Tag Archives: inuit

Stories by the Qulliq

29 Dec
qulliq

A qulliq lamp burning whale blubber to keep the iglu warm. Photo by Brendan Griebel, 2012.

This past weekend the museum hosted “Stories by the Qulliq” where a series a of children’s stories illustrated several popular Inuit legends and myths. But what exactly is a qulliq?

Qulliq or Kudlik (ᖁᓪᓕᖅ) is the traditional oil lamp used by Inuit. Typically carved from stone, it takes a rounded shape with a depression at the top to hold the seal oil used as fuel. Prior to electricity and hydro becoming available in the Arctic this lamp acted as the only source of light and heat for Inuit. During the periods of perpetual winter darkness, the qulliq would have burned almost continuously inside the house. It also doubled as a stove.

Tending to the qulliq was commonly a woman’s job and was truly an art in itself. Cubes of blubber were placed on the lamp’s concave surface. A blubber pounder was used to crush the blubber, pressing out the precious oil it contained. The lamp wick, made from moss or cotton grass, was soaked in this oil and arranged on a line along the edge of the lamp. Prior to Inuit having access to matches, they would use a bow drill or two flint stones to create a spark to ignite the lamp. Once the lamp was lit, it required constant attention and trimming to ensure that the flames were the right height, that it wasn’t producing too much smoke, and that it wouldn’t go out.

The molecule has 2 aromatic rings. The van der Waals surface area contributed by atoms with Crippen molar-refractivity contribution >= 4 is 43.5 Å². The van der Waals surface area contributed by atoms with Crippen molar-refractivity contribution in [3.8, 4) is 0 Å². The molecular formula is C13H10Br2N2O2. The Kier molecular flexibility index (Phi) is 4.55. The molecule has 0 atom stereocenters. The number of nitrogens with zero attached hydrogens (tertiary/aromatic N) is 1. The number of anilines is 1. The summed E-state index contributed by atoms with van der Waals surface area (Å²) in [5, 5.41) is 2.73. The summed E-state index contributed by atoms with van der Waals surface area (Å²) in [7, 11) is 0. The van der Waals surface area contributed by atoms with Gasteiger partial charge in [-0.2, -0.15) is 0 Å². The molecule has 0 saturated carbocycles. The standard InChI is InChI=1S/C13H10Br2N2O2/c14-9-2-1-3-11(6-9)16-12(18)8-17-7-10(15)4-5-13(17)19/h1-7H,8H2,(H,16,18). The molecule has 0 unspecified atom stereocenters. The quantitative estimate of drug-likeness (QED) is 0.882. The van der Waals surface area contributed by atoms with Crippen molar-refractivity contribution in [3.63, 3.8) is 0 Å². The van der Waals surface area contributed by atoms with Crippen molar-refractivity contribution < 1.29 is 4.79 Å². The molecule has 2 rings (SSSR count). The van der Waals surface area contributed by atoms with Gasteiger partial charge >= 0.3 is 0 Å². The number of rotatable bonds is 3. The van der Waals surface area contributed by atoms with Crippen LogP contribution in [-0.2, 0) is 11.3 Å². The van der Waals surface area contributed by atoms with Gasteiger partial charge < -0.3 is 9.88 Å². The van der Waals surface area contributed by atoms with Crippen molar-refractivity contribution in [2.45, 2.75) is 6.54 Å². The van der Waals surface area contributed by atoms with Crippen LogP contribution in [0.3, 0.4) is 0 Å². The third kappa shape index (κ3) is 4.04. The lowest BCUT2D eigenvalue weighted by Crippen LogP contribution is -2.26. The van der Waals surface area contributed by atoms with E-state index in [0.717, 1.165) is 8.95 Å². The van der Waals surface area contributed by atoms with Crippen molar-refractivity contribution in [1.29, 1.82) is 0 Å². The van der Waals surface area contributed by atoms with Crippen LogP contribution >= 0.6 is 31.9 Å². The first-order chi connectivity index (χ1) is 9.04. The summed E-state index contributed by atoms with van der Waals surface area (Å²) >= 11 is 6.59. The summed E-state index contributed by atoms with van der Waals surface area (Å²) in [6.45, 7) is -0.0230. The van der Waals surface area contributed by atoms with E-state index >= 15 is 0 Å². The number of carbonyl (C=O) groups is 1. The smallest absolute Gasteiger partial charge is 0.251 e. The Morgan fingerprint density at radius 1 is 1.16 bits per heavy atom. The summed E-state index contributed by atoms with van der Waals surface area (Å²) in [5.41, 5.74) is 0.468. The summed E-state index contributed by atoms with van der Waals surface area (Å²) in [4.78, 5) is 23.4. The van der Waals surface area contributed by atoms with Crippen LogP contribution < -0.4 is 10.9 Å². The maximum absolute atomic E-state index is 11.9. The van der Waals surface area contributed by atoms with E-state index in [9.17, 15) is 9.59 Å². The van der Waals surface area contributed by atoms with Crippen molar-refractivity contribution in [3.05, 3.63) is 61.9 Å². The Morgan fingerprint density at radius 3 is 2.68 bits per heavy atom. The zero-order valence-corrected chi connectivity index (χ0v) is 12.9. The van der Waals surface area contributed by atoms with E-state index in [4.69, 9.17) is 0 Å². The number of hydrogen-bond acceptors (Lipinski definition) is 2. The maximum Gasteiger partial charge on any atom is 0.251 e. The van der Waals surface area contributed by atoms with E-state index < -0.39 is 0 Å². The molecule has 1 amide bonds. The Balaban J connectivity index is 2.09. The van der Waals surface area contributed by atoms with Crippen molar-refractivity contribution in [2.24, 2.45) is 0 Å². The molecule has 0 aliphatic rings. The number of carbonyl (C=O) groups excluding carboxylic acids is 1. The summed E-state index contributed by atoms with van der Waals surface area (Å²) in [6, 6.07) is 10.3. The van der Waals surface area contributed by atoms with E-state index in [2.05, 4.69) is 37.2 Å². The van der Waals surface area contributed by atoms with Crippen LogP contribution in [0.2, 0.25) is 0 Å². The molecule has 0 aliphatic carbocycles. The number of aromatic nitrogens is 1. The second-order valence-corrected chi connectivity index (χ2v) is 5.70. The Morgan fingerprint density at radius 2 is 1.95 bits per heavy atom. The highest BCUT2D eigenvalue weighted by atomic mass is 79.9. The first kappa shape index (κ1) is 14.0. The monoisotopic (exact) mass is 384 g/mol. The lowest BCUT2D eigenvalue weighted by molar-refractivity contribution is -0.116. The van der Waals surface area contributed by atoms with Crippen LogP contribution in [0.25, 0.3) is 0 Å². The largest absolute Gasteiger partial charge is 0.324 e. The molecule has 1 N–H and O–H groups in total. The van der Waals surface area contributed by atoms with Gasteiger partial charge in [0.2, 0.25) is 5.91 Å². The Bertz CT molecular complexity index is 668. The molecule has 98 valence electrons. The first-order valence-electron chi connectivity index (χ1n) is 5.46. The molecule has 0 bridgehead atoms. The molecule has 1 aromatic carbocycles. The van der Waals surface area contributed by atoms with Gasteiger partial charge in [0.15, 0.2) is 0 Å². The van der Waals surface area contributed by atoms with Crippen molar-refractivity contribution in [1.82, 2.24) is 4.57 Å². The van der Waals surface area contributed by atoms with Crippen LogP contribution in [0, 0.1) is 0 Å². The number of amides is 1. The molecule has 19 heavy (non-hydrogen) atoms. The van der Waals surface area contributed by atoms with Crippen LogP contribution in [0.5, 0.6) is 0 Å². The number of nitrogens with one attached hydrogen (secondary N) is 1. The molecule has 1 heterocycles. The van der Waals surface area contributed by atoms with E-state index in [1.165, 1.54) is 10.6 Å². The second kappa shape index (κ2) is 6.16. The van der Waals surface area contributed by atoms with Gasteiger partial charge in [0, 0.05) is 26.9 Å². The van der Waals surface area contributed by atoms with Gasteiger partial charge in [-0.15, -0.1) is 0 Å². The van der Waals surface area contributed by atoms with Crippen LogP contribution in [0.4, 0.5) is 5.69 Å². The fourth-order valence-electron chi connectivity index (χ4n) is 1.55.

qulliq

This qulliq is from the museums Educational Collection so visitors can get up close and see one in person.

While visitors listened to the tiny tale of the Inugarulligaarjuit in “Ava and the Little Folk” or sat in suspense during “The Spirit of the Sea” our very own qulliq was on display. Our collection also holds contemporary interpretations of the lamp. Notice anything different?

fire spirits rising

“Fire Spirits Rising” (2008) by David Ruben Piqtoukun (1951 – ) Paulatuk, stone, charcoal

This piece by David Ruben Piqtoukun, is now on display inside the museum. You can find it in our Abstract case where you can learn more about the Follow You Art program.

Posted by: Brittany Holliss, MIA’s Digital Assets Coordinator

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Adopt an Object: Untitled (Walrus Amulet)

14 Jan
Walrus amulet

This walrus amulet from the  Thule period is part of the MIA’s new Adopt an Object fundraising initiative.